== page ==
The relationship between Evander Kane and Winnipeg is proof that bridges burn in subzero temperatures. The inferno will still be blazing this weekend when Kane heads back there for the first time.
The Sabres granted Kane’s wish last February when they got him out of Winnipeg. He knew he’d eventually have to return. The Buffalo winger will be there Saturday and Sunday, and the reception will be frostier than the forecast temperature of minus-22 Fahrenheit.
“Obviously, a lot of people I’m sure are looking forward to that game,” Kane said Wednesday. “It’ll be fun.”
It depends on the definition of fun. If anger equals fun, it’ll be one heck of a hootenanny.
Winnipeggers will be out to show their disdain for a former player who repeatedly made it clear that Manitoba, its residents and the Jets were not for him. Kane will be determined to show the fans what they had and failed to appreciate.
“I’m sure it’ll be entertaining,” Kane said in First Niagara Center. “I don’t really know what to expect. I expect to win a hockey game. That’s first and foremost for me. I guess everybody will see what happens when it happens.”
The game against the Jets will be the midway point of a three-game road trip for the Sabres. They play in Chicago on Friday and will fly to Winnipeg after the game. They’re scheduled to practice in the city Saturday before visiting the Jets at 3 p.m. Sunday in MTS Centre. Buffalo will head to Minnesota after the game.
“It can be hostile,” Kane said of the arena atmosphere. “They’ve got some passionate fans there. I guess that’s the way to put it, passionate.”
Kane was a marquee member of the Jets’ organization when it was in Atlanta. The Thrashers selected him fourth overall in 2009, and he played two seasons in the South before the franchise relocated to Winnipeg for the 2011-12 season. He went along unwillingly, asking for a trade during each of his four seasons.
Buffalo acquired him after one final blowout that featured insults and injury.
“It’s been a nice change, and it’s something I enjoy,” Kane said.
The Sabres’ top left winger has publicly embraced living in Buffalo, but he’s been quiet since Buffalo police began a sexual-assault investigation Dec. 27. It is ongoing and will likely be a talking point in Winnipeg.
All Kane can talk about at the moment is his game. It mirrors the Sabres’ game: lots of shots and no goals. Kane has no points in the last five games, remaining stuck on eight goals and five assists in 30 outings.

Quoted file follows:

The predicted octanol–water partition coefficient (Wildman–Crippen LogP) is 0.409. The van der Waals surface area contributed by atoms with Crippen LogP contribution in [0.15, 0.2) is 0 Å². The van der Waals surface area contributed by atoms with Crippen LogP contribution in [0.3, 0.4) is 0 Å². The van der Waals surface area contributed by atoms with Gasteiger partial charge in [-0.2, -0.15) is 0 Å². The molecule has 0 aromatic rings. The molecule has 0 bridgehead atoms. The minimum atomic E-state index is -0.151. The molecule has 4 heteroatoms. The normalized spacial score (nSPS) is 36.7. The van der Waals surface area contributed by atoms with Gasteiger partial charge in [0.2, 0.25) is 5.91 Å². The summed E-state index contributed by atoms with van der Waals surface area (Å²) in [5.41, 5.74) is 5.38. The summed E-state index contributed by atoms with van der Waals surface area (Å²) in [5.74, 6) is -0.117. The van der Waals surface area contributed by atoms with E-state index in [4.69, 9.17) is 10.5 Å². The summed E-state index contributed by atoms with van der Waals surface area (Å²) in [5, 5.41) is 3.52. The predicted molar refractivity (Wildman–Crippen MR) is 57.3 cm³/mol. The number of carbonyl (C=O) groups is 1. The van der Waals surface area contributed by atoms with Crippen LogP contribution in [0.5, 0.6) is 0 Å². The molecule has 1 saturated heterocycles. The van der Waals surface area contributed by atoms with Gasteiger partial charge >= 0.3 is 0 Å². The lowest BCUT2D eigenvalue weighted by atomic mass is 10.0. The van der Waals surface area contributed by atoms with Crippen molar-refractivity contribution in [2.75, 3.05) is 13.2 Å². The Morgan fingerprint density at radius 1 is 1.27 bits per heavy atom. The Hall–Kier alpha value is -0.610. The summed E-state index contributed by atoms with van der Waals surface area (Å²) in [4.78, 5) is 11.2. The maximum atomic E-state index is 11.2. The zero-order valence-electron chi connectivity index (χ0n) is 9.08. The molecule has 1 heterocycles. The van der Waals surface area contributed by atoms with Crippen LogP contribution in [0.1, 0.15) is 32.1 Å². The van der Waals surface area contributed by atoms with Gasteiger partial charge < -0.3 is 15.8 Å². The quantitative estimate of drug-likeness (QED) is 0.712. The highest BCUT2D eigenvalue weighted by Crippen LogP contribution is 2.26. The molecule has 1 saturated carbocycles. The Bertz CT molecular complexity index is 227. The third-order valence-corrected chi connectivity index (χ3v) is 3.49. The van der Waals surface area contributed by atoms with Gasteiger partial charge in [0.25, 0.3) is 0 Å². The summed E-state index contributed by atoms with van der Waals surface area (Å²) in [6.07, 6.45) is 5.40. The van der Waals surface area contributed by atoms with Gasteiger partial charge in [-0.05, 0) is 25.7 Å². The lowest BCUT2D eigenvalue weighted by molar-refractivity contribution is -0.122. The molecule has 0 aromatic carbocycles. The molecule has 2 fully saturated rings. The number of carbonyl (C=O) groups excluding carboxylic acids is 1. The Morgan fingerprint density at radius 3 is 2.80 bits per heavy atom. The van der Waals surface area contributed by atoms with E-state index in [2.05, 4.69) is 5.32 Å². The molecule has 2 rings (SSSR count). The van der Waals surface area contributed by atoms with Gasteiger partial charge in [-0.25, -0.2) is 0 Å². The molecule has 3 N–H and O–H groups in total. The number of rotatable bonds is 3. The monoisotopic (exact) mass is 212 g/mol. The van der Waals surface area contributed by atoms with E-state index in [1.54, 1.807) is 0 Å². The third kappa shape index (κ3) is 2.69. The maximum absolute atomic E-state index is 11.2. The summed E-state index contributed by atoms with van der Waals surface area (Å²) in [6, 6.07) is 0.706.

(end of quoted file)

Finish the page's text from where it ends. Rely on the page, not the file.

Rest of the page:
“I’m getting chances to score each and every game,” said Kane, who is averaging 4.6 shots per game during the skid. “They just haven’t gone in now. I’m going to work hard to continue to try to get better at my game and continue to try to produce those offensive opportunities.
“Hopefully, I can start putting some more pucks in the back of the net. That’s my job, and that’s what I enjoy doing. That’s my role in terms of helping this team win, so I’ve got to be better and I’ve got to start producing at a much higher level like I know I can.”
While his numbers are lacking, his offensive zone time is not. Kane is eighth in the NHL at 3.7 shots per game. He’s put 112 on net and missed an additional 43. His Corsi of 51.63 percent ranks fourth on the Sabres behind Mark Pysyk (54.37), Mike Weber (53.83) and Sam Reinhart (52.0), according to War-On-Ice.com.
Coach Dan Bylsma has used Kane an average of 20:55 per night, the fourth-highest total among NHL forwards.
“In talking to Evander about his game right now, he’s had good looks and good shots and shots he’d like to continue to take,” Bylsma said. “He’s had the opportunities, and they haven’t cashed in for him. In some aspects I see the goal production he’s had and believe there’s another 10 goals there that aren’t on the stat sheet.”
Another 10 goals would have helped the Sabres, who’ve lost five straight to sink to 29th in the NHL.
“You can’t lose five in a row,” Kane said. “You never really want to lose more than two in a row because it puts you in a hole and puts you back in the standings.
“At the same time if you look at it from the other side, we’ve got 42 games left to correct where we are right now. That’s a lot of hockey. That’s some hockey hopefully where we can make up some ground and start to be the team that we all believe we can.
“Losing, it’s no fun. Everybody’s won something before, and you want to get to that point at this level. You want to be a winner. You want to be successful. Success usually results in a lot of things that you wouldn’t expect individually and as a team. We’ve got to be hungrier. We’ve got to be hungry to win.”